Brandon: Well when we got started in 1999, it is about the same now as it was back then which is sad. The shoe industry is obviously one of the older industries out there and it’s very slow to change. To find inventory you go to the manufacturers directly and you open accounts with them, and the vast majority of them will require you to have a physical presence. That doesn’t always have to be warehouse and retail store, but many times it does. For instance even though we do the vast majority of our business through internet and phone orders, we still have a small retail store just to satisfy the handful of our vendors manufacturers they require.
So you go directly to the manufacturers like New Balance or Keen or Timberland or whoever, and you open an account directly with them and they usually have minimums for the first opening order. We have hidden a password; they only have a couple of shoes that go up to big sizes and then trying to order those just couple of shoes, we didn’t quite hit the minimums. So then usually a few thousands of dollars to get, and many of them don’t drop ship, so you’re required to stock your own inventory.
Steve: Okay and so given that how you kind of decide what sizes you need to carry earlier on and what are the some of the logistics involved?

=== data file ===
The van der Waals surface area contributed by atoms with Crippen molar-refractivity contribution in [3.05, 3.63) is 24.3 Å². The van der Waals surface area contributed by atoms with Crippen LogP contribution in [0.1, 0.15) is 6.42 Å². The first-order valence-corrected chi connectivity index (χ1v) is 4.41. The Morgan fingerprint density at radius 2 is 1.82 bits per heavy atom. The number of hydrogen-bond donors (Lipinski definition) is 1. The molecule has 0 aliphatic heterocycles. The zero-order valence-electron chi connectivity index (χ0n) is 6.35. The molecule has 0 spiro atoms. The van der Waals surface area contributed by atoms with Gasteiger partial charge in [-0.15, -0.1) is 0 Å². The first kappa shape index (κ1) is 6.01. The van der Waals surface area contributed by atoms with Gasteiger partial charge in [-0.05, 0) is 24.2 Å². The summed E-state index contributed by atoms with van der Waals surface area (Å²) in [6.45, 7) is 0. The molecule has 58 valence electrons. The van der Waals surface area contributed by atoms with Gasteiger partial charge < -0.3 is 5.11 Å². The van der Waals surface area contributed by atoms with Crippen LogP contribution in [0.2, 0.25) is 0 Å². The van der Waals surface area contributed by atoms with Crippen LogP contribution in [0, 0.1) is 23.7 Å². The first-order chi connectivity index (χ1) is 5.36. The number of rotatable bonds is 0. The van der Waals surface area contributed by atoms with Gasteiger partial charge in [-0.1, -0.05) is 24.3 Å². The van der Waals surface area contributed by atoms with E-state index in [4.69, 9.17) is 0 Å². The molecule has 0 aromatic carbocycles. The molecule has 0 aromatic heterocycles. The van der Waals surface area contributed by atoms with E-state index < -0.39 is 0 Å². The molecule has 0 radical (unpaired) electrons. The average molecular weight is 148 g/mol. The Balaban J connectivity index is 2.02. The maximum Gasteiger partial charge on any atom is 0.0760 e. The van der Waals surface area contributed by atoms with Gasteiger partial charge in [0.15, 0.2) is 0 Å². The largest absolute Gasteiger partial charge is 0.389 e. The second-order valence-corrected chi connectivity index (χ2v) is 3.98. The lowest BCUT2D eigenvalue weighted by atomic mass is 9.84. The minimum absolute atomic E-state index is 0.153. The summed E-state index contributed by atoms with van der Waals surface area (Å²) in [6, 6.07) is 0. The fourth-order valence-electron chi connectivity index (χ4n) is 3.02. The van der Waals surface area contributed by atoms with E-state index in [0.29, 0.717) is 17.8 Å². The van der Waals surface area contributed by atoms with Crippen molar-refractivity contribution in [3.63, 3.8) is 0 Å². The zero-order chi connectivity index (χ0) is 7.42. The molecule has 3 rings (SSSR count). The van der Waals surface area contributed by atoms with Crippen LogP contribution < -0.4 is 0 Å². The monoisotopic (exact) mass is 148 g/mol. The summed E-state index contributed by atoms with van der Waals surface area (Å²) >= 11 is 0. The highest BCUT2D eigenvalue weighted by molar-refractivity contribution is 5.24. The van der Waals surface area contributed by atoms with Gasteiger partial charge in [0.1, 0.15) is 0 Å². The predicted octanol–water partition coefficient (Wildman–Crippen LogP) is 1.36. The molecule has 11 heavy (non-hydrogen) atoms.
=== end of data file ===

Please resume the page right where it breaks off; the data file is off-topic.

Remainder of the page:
Brandon: Well we learned by trial and error what sizes worked for us, our biggest sellers were size 16, 17, and 18.
Brandon: Which is going to be a lot different for a traditional retailer. We start at size 14, so we don’t have anything lower size 14 in our warehouse. The people who find us, who search for size 16 size 18 still put boots or whatever they search for long tail on Google, they find us because they can’t find anything else.
Brandon: In traditional even online shoe stores.
Brandon: So our makeup of the size ranges is a lot different than the traditional shoe store. I think the sales rep in the shoes– in the manufacturers you know they can give you a really good idea what’s the best selling sizes, what are the best selling styles, that doesn’t always work out. Some of the best selling styles that we bring in don’t do so well with our audience; you have to learn by trial and error.
Brandon: But it’s you know with the style of shoes you’re not going to bring in 1000 pair of one particular style, you’re going to bring in a few dozen and if it doesn’t sell you mark it down, you get rid of it, you bring in another style and try out.